Hope you found these tips useful!
top image: instyle magazine
The How I Organize series, which gives us a peek at how others organize their homes, is back! I’ve got some fabulous participants lined up. First up is my friend and Seattle-based interior decorator, Maggie of Maggie Rose Interiors (who just launched a new e-book!). She shares with us today how she organizes her bathroom cabinet:
Our apartment has no under-sink storage, but it came with a generously sized cupboard in the corner near the door. It’s not the prettiest thing to look at, but it holds a LOT of stuff! It’s nice to have everything at eye-level instead of getting down on your knees on the bathroom floor to dig stuff out from under the sink.
The top shelf (out of my reach!) holds infrequently used items like beach towels, a small tub for soaking, and back-up bulk kleenex. The next shelf holds back-up toilet paper (we keep 3 rolls in a glass vase near the toilet so guests don’t have to scrounge), once-in-a-while beauty and health products, travel supplies in a shoebox, and our first aid kit (blue bin on the right). The third shelf from the top holds towels (holds up to four plus our two in rotation), hand towels, cleaner, and the heavy kitty litter box – I wish there was a better place to stash that, but the litter box is in the bathroom, so it makes sense. The bottom shelf is the most frequently used and easiest to reach. I have a basket for everyday items (hairdryer, etc), occasional items (feminine products, curling iron), and the basket on the right holds all the washcloths. It’s not uber-glamorous but it IS uber-functional and I can find everything quickly. Maybe someday I’ll get around to painting or wall-papering the inside, but for now, it does its job!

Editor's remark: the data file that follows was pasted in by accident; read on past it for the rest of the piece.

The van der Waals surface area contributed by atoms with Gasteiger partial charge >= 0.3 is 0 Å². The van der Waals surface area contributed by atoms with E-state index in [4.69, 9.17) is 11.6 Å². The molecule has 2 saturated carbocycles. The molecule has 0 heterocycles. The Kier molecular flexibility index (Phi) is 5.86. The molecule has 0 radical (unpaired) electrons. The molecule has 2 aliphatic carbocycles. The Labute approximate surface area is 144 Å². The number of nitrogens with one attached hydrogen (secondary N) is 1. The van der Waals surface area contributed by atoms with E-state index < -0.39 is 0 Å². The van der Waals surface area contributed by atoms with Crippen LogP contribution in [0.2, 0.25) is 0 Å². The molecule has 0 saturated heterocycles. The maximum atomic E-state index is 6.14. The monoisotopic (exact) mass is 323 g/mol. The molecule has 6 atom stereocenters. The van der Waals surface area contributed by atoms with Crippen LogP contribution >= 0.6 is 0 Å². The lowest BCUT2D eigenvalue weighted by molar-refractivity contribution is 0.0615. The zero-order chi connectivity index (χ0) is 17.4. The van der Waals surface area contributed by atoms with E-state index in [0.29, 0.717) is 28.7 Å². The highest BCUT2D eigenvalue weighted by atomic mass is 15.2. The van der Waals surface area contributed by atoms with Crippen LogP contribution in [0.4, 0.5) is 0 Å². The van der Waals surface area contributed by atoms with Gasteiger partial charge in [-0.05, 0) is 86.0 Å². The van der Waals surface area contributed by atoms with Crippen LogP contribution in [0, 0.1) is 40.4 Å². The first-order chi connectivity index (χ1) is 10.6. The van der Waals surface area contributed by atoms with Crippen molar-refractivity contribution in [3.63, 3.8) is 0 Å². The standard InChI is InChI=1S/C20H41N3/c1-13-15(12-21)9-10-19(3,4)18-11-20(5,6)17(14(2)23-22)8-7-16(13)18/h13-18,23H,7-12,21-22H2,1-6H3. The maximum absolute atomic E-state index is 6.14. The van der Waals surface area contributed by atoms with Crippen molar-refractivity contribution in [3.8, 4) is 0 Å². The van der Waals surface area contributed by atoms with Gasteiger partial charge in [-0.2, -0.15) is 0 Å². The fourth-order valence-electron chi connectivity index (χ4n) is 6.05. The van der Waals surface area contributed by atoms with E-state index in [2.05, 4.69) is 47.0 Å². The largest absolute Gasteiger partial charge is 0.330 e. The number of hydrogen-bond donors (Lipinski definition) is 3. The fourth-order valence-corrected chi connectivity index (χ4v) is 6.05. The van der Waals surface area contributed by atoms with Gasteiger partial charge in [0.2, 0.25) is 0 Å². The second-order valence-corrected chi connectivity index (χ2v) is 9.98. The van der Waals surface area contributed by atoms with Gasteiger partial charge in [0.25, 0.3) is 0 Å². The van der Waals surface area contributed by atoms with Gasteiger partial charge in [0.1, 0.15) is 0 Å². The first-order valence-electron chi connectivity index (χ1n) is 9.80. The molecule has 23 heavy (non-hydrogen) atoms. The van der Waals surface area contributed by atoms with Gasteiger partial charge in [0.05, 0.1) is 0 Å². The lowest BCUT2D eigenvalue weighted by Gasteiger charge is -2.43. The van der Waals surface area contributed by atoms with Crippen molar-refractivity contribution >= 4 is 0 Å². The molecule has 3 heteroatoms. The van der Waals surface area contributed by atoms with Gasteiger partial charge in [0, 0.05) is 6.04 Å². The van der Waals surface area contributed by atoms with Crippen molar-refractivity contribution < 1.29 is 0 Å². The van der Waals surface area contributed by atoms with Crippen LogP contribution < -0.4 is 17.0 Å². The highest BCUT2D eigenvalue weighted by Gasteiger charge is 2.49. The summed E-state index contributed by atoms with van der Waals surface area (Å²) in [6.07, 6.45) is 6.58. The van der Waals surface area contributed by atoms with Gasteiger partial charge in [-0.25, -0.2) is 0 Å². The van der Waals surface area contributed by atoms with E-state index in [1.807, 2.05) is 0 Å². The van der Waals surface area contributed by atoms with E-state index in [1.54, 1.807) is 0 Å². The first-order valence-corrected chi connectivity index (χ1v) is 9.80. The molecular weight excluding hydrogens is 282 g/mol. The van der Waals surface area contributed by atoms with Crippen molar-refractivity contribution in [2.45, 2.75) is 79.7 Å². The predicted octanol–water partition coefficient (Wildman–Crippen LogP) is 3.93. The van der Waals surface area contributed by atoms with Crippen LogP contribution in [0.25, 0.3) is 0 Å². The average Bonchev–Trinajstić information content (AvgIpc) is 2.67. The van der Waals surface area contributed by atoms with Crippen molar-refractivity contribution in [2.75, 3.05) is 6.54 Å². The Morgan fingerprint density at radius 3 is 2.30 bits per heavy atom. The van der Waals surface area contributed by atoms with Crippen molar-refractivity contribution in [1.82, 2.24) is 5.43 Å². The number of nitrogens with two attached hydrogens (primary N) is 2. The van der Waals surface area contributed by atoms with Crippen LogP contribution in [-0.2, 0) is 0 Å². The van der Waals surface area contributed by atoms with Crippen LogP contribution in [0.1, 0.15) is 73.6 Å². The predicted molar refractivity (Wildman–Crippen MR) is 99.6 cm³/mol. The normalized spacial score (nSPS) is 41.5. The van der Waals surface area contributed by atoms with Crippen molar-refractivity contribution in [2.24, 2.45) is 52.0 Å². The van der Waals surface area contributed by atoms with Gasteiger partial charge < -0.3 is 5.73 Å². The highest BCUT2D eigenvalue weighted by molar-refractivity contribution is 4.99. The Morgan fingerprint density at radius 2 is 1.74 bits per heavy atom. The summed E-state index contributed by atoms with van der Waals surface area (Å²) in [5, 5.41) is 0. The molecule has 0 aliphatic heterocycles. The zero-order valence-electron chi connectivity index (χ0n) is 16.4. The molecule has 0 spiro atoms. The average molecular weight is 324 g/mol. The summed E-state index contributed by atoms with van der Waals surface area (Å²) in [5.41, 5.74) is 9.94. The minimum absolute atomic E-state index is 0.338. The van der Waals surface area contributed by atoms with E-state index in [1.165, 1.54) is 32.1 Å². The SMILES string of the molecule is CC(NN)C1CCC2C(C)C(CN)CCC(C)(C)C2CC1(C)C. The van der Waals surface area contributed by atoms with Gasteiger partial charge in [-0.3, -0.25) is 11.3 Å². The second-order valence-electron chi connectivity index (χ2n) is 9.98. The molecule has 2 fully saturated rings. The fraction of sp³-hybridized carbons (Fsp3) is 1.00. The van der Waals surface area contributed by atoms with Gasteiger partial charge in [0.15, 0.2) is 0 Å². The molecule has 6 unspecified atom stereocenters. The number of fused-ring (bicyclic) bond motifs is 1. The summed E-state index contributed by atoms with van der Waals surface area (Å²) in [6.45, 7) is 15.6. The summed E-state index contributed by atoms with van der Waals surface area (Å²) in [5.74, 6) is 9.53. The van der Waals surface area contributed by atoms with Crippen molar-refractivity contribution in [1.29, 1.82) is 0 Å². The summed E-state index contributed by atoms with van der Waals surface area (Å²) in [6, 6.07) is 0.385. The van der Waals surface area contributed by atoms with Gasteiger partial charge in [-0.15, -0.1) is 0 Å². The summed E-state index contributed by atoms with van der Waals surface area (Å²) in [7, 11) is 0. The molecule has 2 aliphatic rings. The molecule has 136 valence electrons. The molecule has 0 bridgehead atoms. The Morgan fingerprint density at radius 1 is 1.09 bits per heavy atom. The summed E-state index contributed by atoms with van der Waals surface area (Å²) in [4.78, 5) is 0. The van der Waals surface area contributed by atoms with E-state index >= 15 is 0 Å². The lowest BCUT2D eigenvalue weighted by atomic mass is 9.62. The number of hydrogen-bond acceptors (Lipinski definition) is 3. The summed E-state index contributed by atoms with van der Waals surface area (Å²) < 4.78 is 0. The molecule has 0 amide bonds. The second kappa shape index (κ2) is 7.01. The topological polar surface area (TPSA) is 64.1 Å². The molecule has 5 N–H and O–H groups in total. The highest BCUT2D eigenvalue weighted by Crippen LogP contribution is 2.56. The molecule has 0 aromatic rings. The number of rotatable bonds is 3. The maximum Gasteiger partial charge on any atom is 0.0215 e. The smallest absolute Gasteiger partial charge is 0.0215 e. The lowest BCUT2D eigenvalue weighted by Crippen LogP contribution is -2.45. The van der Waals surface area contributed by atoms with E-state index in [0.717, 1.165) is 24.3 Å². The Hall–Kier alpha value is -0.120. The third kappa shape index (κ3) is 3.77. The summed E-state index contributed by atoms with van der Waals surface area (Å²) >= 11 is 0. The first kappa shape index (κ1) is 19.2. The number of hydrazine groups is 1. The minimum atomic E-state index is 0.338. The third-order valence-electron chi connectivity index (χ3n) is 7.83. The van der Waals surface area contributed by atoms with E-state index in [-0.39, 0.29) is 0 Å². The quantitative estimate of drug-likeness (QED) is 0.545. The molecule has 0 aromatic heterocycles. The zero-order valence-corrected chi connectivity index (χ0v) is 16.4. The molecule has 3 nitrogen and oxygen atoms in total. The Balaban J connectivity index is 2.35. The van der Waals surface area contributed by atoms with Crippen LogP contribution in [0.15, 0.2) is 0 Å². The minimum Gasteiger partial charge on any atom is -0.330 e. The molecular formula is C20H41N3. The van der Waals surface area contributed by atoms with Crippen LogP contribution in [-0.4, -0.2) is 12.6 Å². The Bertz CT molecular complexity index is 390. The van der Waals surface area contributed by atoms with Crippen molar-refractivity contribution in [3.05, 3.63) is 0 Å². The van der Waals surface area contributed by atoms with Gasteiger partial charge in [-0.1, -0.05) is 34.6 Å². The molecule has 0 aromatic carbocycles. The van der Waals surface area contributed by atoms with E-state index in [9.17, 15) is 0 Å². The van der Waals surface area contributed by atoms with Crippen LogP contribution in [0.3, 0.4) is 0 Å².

Loving the this little box from Ikea. So perfect for organizing a makeup drawer. It compartmentalizes and gives a home to mascara, lipstick, nailpolish, etc. so they’re accessible and easy to find. Here it is in action:
image credit: Style at Home via Marcus Design
Adding shelves in the bathroom can be a great small space solution. They allow you to maximize storage by utilizing vertical wall space, and they provide a great spot for extra towels, soaps, toilet paper, other bath products, and decorative objects:
image credit: domino
If you like having your products out where you can see ‘em, (as opposed to inside a cabinet or a drawer), consider using a tray to contain them. They look so much neater in a tray than when they’re spread out everywhere, and, especially when the product packaging is pretty, can look like a beautiful little vignette.
Also, since a tray gives you boundaries to work with, it can help you edit down your products to just what you actually use on a regular basis.
image credits: 1-photography by lucas allen for domino via brides ; 2-into the gloss
Compact in size, and made of plastic, the cylindrical “Componibili” Kartell unit is a stylish option for adding storage in a small bathroom. Although it was designed over forty years ago, it looks just as beautifully modern today as it did back then. Perfect for hiding unattractive grooming supplies, feminine products, extra toilet paper, and other items that might otherwise visually clutter the space.